Just around the corner from us is the very affable Jean Charles Rochoux who spent all his days smiling, shaking hands and posing for pictures. You can see from his face that he is really proud of his work, but is also friendly and somewhat down to earth.
Meiji’s 100% Chocolate Cafe’s stand really pops out with its array of eye catching colours for their ‘Everyday chocolate’ collection. I’ve always loved their packaging design and their shop’s interior, which was done by the superb Masamichi Katayama from WonderWall Interior Design in Japan. Its a pity though that their chocolates are nothing to rave about but they are a commercial mass market brand after all. However, they do really good milk and cream in Thailand!
The above is some Japanese company that also brings in Kaoka Organic Chocolat from France. Took a few samples and they tasted slightly better than Belcolade’s Organic range thats for sure. However, the over-roasted character of the chocolate points to either carelessness or poor beans being compensated through harder roasting. Better beans have more complex but gentler flavours that benefit most from a light roasting.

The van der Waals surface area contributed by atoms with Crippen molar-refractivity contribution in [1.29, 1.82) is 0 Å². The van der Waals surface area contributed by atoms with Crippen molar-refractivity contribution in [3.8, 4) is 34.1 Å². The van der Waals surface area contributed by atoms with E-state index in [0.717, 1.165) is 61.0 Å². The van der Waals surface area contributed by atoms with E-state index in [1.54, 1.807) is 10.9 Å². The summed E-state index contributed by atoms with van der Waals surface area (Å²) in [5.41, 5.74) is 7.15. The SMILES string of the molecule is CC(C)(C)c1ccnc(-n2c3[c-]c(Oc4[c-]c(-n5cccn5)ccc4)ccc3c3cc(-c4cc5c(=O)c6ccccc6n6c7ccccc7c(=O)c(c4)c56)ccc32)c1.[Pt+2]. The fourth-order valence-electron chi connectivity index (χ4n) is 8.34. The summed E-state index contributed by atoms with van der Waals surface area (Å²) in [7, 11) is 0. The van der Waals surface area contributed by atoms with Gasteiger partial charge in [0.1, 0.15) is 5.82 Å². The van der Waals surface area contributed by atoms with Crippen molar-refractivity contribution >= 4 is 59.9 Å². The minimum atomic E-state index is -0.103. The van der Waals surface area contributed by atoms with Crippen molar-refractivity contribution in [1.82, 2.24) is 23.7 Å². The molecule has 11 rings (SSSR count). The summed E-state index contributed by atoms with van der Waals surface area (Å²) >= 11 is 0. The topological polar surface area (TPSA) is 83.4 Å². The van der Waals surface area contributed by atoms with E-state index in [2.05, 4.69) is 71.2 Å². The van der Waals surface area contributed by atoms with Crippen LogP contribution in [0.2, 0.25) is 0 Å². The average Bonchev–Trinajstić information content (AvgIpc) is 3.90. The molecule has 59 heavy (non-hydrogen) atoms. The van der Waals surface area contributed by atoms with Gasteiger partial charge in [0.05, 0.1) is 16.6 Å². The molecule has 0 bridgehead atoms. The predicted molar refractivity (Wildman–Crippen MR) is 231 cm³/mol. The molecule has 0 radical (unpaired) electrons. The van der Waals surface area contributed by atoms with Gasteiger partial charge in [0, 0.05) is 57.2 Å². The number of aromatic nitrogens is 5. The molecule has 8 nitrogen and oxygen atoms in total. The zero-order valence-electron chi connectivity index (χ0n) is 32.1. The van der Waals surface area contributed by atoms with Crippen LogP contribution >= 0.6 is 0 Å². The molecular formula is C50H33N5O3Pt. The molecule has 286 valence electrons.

This here is Naomi Mizuno who won Callebaut’s World Chocolate Masters in 2007. Not sure if he has his own patisserie as he was a pastry teacher at the time he won the competition. Honestly, I was not really that interested because beyond winning the competition, there is no news of this guy breaking new ground or doing some exciting stuff.
Henri Le Roux, him of the CBS, or Caramel au Beurre Sale, Salted Caramels, who is now owned by Yoku Moku in Japan with him merely a figurehead. Its normal to sell your company to a corporation because you can either work till you die (If thats your preference), or you can get a load of dosh to do other things or just chill till the maker calleth your name.
C and I had the CBS Ice cream and it was rich and nutty with a slight caramel flavour. Good….yes…..mind blowing? Not exactly.
A packet of his famous CBS caramels that tasted really good! The texture was soft and not sticky with a delectable melt-in-your-mouth finish.
His famous CBS tartlettes which I brought back to London. Selling to Yoku Moku means taking advantage of their production space in Japan, that no doubt churns out tons of these tartlettes as the are a best seller. However, as with most mass produced things with the aim of maximising shelf life, a discerning tongue can taste the plasticky flavour of synthetic ingredients added into the tart shell to prolong its life.